Original Canadian WWI Mk.I Ross Rifle Bayonet and Leather Scabbard with U.S. WWI Surcharges - dated 1910
Original Item: Only One Available. The Ross rifle is a straight-pull bolt action .303 inch-calibre rifle that was produced in Canada from 1903 until 1918. The Ross Mk.II (or "model 1905") rifle was highly successful in target shooting before World War I, but the close chamber tolerances, lack of primary extraction and overall length made the Mk.III (or "1910") Ross rifle unsuitable for the conditions of trench warfare, exacerbated by the often poor quality ammunition issued. By 1916, the rifle had been withdrawn from front line service, but continued to be used by many snipers of the Canadian Expeditionary Force until the end of the war due to its exceptional accuracy.
This is an early Mk. I example, with the extended muzzle ring and the pinned pommel, and is in very good condition. A flat spring was inserted inside the muzzle ring to remedy problems with the bayonet separating from the rifle. The bayonet itself is dated 8 - 10 for August of 1910, and has proof and acceptance marks stamped into the wood and steel of the handle. The other side of the handle is marked with the manufacturer information:
ROSS RIFLE Co.
Many Ross bayonets had their blade profile drastically altered during WW I to provide a sharper point. However, this example is exactly as it left the Ross Rifle Co., Quebec, Canada factory in 1910, and is in great shape. The original factory grind marks can be seen in the hollow ground blade, and it does not appear to have been sharpened at all, and has no nicks. The lock mechanism functions correctly, and the spring in the barrel ring is still present.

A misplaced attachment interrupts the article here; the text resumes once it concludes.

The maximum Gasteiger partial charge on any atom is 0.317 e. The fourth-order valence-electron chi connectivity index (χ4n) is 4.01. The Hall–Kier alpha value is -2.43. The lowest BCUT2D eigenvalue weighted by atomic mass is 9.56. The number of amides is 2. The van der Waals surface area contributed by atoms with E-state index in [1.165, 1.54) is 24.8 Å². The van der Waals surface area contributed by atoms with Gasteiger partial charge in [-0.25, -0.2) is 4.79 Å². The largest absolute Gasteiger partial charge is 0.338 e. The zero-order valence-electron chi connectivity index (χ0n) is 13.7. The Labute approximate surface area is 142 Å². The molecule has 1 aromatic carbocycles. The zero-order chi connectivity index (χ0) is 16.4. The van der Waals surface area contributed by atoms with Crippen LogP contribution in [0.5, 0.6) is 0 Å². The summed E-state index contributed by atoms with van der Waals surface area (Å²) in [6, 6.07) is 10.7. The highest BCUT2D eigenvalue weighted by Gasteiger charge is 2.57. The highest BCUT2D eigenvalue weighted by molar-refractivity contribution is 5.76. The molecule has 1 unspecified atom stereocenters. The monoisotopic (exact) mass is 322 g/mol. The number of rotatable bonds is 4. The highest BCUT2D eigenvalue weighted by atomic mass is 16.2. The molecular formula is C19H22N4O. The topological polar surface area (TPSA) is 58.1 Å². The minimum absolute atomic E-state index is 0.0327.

The scabbard for this bayonet is also in very good condition. The top of the throat is marked with a proof mark, and the scabbard's leather body is stamped with Mk. 1 and dated 1915 next to a Canadian broad Arrow and R.C.. The scabbard is complete with most stitching intact, and the expected wear to the leather from being over 100 years old. The stitching on the frog was altered at some point to accommodate a wider belt.
In 1917, the U.S. Government purchased 20,000 Ross rifles and bayonets from Canada. These were intended for use in troop training due to the shortage of rifles and bayonets during the First World War. They were marked with U.S. and the Ordnance Dept. "flaming bomb" acceptance mark. This bayonet and scabbard were both accepted into U.S. Army service, as indicated by the U.S. surcharges on the leather of the scabbard and wood of the grip.
An excellent example of a rare bayonet, with an interesting history. Ready to add to your collection!
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